If the sofa is floating the feet's will probably be at a lower point than the sofas legs..

The same goes for the diningtable idea....

Patrick
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dwdallam
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« Reply #5 on: October 15, 2006, 02:08:16 AM »
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You can also use a black background behind your "floating subjects" and then cut them that way. The most important aspect of this excercise is to have the camera in the exact same position when you move the couches and other subjects out of the room. Otherwise, the perspective will be off. Even a few inches will be noticible to the human eye, since it is very keen to these differences.

Example: Use a black backdrop in back of the subjects, and also under them. You will need also to put these black drops on all sides and anywhere else you want subtracted from the frame. All your doing is masking with black backdrops, just like you would do in Photoshop, but with real materials. After you get everything masked off, take the images. Now, make sure you do not move the camera at all. Remove the couches and backdrops and retake the images. You now have two sets of images ready for compositing.
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Jonathan Wienke
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« Reply #6 on: October 18, 2006, 08:12:37 AM »
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Use a tripod with a geared center column. Lower the center column, take the shot of the "floating" object(s). Raise the center column, remove whatever is supposed to "float", and take the shot that will be used for the background. Don't move the camera or tripod otherwise, and use studio strobes set up the same way for both shots for the lighting. If you have to use natural lighting, have a crew on hand to remove the couches or whatever between shots as quickly as possible. Lighting differences between composited elements is one of the easiest ways to spot a cut & paste job. Composite the shots in Photoshop.
« Last Edit: October 18, 2006, 08:16:13 AM by Jonathan Wienke » Logged

med007
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« Reply #7 on: November 11, 2006, 11:42:19 AM »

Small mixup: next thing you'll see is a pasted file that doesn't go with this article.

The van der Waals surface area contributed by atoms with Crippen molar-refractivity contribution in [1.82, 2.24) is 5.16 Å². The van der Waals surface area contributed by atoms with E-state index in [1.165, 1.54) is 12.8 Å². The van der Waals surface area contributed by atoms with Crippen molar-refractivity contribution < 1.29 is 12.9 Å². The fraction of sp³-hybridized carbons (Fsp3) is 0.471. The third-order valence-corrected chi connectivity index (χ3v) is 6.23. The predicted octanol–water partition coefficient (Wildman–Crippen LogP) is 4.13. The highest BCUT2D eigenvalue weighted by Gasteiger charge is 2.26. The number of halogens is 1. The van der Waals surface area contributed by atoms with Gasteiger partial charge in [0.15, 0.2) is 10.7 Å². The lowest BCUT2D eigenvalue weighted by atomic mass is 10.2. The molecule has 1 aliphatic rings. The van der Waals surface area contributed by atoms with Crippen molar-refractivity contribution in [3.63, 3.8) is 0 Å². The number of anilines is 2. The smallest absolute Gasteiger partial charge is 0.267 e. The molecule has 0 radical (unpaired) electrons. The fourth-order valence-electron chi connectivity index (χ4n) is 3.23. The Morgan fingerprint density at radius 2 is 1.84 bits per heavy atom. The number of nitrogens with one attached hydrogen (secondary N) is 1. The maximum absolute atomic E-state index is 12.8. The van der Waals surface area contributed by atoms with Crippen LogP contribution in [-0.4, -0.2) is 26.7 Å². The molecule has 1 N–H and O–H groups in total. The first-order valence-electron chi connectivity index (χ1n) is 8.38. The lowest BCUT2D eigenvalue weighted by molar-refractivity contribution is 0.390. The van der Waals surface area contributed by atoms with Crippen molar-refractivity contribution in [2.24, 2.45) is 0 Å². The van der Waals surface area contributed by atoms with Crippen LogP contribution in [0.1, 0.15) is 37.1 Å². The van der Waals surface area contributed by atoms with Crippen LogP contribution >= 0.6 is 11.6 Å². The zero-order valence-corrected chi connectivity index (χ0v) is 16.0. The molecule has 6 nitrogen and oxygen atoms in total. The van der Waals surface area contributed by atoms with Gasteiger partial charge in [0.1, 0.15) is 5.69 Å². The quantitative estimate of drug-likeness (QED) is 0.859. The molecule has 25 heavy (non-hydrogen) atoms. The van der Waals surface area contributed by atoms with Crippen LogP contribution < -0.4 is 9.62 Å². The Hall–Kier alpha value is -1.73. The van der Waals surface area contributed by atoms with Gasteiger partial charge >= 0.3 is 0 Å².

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Quote
Use a tripod with a geared center column. Lower the center column, take the shot of the "floating" object(s). Raise the center column, remove whatever is supposed to "float", and take the shot that will be used for the background. Don't move the camera or tripod otherwise, and use studio strobes set up the same way for both shots for the lighting. If you have to use natural lighting, have a crew on hand to remove the couches or whatever between shots as quickly as possible. Lighting differences between composited elements is one of the easiest ways to spot a cut & paste job. Composite the shots in Photoshop.
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Hi Jonathan,

Hope you are well and safe! Look after yourself.

Glad you can provide a solution so fast! In you method, to add 2 details. The central column needs to be lowered exactly the distance the people are meant to float above the floor. Also the lights have to be lowered that same distance so that thelight  flux is that which would be at the effects virtual distance above the floor.

Asher
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Gary Ferguson
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« Reply #8 on: November 12, 2006, 11:02:54 AM »
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I put this idea to the client, who rejected it as too whacky. Oh well.

In the end I illustrated the tall ceilings by showing a five year old trying to retrieve her helium balloon that had escaped to the ceiling leaving the string tantalisingly out of her reach. The caption was "lofty ceilings don't suit everyone...".